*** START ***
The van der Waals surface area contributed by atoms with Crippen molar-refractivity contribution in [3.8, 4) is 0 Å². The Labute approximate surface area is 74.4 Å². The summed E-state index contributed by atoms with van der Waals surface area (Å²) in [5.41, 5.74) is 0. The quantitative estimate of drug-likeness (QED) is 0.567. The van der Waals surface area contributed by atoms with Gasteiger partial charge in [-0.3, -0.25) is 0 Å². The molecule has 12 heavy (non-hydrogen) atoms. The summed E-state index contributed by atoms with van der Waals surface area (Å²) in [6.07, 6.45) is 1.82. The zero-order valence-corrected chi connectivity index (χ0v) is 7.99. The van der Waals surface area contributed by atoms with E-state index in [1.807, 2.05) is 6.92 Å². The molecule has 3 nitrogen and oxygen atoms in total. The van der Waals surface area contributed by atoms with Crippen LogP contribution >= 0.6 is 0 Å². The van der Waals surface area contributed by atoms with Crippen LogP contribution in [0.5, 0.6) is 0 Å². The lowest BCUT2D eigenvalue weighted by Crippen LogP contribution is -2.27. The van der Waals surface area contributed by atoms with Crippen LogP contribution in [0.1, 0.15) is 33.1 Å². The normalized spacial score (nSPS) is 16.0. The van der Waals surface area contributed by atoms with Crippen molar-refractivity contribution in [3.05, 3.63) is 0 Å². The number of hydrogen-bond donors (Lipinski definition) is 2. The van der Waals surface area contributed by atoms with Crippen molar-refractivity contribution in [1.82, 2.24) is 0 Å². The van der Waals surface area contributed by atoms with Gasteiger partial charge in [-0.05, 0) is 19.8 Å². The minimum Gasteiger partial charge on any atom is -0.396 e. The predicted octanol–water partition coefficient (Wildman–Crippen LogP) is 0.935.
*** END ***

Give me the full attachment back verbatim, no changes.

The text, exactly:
The van der Waals surface area contributed by atoms with Crippen molar-refractivity contribution in [3.8, 4) is 0 Å². The Labute approximate surface area is 74.4 Å². The summed E-state index contributed by atoms with van der Waals surface area (Å²) in [5.41, 5.74) is 0. The quantitative estimate of drug-likeness (QED) is 0.567. The van der Waals surface area contributed by atoms with Gasteiger partial charge in [-0.3, -0.25) is 0 Å². The molecule has 12 heavy (non-hydrogen) atoms. The summed E-state index contributed by atoms with van der Waals surface area (Å²) in [6.07, 6.45) is 1.82. The zero-order valence-corrected chi connectivity index (χ0v) is 7.99. The van der Waals surface area contributed by atoms with E-state index in [1.807, 2.05) is 6.92 Å². The molecule has 3 nitrogen and oxygen atoms in total. The van der Waals surface area contributed by atoms with Crippen LogP contribution >= 0.6 is 0 Å². The van der Waals surface area contributed by atoms with Crippen LogP contribution in [0.5, 0.6) is 0 Å². The lowest BCUT2D eigenvalue weighted by Crippen LogP contribution is -2.27. The van der Waals surface area contributed by atoms with Crippen LogP contribution in [0.1, 0.15) is 33.1 Å². The normalized spacial score (nSPS) is 16.0. The van der Waals surface area contributed by atoms with Crippen molar-refractivity contribution in [3.05, 3.63) is 0 Å². The number of hydrogen-bond donors (Lipinski definition) is 2. The van der Waals surface area contributed by atoms with Crippen molar-refractivity contribution in [1.82, 2.24) is 0 Å². The van der Waals surface area contributed by atoms with Gasteiger partial charge in [-0.05, 0) is 19.8 Å². The minimum Gasteiger partial charge on any atom is -0.396 e. The predicted octanol–water partition coefficient (Wildman–Crippen LogP) is 0.935.